Grimm and his contemporizes factor, Karl Verner, a disciple of Grimm continued his research on the subject and he discover that the variable Indo-Germanic accent was responsible for the hitherto unaccountable voicing the Germanic voiceless open consonants. His discovery has been formulated into a law which has been named after his as Verner’s law.

Verner satisfactorily explains the apparent exceptions to Grimm’s law. Though Grimm has started that Indo-Germanic voiceless stop sounds (P.T.K.) become voiceless consonants (F,Q,H) in Germanic. In position other than initial these sounds are sometimes seem to be voice in Germanic. Verner explains that the reason for this voicing was the position of the Indo-Germanic accent did not fall on the vowel immediately preceding the consonants in question, these voiceless open consonants became voiced in Germanic. In west Germanic, the resulting voiced open sound was change into a voice stop sound. Thus from Indo-Germanic (t) in centum west Germanic has a ‘d’ in hundred. instead of the corresponding voiceless open sound which was to be accepted according to Grimm’s law.

English words illustrating (to show with figure) Verner’s law contain the voiced open sound in primitive Germanic. Because in the west Germanic branch the voiced open sounds were changed into voiced stopped sounds at a very early date became changed into voiced stopped sounds. Under the same conditions in which Indo-Germanic(P,T,K) became voiced open sounds in Germanic(S) was voiced to Z. Hence, we have in the four steps of the old English verb- Ceosan Ceas, Curan, Coren, the first two steps with end ‘S’ sounds and the last two steps with end ‘r’ sounds. Verner’s law is thus seem to be great importance in according for the forms of the preterite tense in many strong verbs of English.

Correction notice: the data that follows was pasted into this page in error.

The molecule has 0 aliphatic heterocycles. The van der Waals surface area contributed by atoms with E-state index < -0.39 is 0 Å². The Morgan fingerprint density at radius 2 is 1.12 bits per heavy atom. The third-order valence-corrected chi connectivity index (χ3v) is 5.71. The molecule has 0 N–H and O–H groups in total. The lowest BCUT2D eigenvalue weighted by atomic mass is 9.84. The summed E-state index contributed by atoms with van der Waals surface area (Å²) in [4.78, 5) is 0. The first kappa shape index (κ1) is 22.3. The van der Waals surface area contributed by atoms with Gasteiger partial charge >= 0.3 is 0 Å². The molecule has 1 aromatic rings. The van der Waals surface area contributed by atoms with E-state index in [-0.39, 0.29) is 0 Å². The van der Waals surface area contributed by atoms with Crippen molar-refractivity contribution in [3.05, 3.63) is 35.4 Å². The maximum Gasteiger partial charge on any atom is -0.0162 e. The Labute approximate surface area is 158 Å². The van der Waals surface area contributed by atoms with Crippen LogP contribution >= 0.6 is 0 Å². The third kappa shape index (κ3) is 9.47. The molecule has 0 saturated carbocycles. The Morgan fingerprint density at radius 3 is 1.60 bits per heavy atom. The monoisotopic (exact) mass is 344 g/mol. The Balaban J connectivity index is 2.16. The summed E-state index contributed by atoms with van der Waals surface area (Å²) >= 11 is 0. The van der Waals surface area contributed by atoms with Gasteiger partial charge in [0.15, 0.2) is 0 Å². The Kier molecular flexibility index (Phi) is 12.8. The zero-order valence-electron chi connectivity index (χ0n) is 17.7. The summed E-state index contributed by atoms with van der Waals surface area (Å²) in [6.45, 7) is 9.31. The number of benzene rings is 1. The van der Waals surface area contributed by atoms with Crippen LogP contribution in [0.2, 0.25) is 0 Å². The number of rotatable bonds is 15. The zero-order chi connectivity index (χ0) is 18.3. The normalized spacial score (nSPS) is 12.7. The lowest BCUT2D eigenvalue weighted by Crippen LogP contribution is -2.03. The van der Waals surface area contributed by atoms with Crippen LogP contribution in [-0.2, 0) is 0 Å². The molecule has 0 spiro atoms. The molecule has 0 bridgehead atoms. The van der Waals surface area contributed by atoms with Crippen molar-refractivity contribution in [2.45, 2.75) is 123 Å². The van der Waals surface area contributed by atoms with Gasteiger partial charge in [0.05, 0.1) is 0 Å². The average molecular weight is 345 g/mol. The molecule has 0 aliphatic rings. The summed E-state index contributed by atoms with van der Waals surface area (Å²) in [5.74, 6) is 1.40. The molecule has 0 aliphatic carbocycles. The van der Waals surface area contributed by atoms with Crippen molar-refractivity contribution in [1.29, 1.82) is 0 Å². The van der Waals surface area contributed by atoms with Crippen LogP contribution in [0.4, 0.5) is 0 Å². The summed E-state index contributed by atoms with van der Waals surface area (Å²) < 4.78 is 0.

Further we find the operation of Verner’s law in many causative verbs in English because the Indo-Germanic forms of this had their accent on the ending and not from the stamp. Thus from the verb ‘rise’ we have the causative for ‘rear’. Karl Verner by providing and explanation from the apparent exception to the sound changes formulated by his master. Grimm has been able to vindicate the claim of regularity for the sound shifting involved in Grimm’s law.


The Indo-European family of languages from which English is descended has eight branches including the Eastern one like Greek, Latin, Celtic and Teutonic. It is from the Teutonic branches. This Teutonic branch is characterized by certain distinctive features which make the languages like English and German which are descended from it to stand out from languages belonging to the other branches of the Indo-Germanic family. These distinguishing qualities of the Teutonic branches are its verbal system. In it the sound changes involved in the first sound shifting were first formulated as a law by one German Philologist named Jacob Grimm in 1822. The law formulated by Grimm has been named after him and is hence familiarly known to the students of the History of English as Grimm’s law.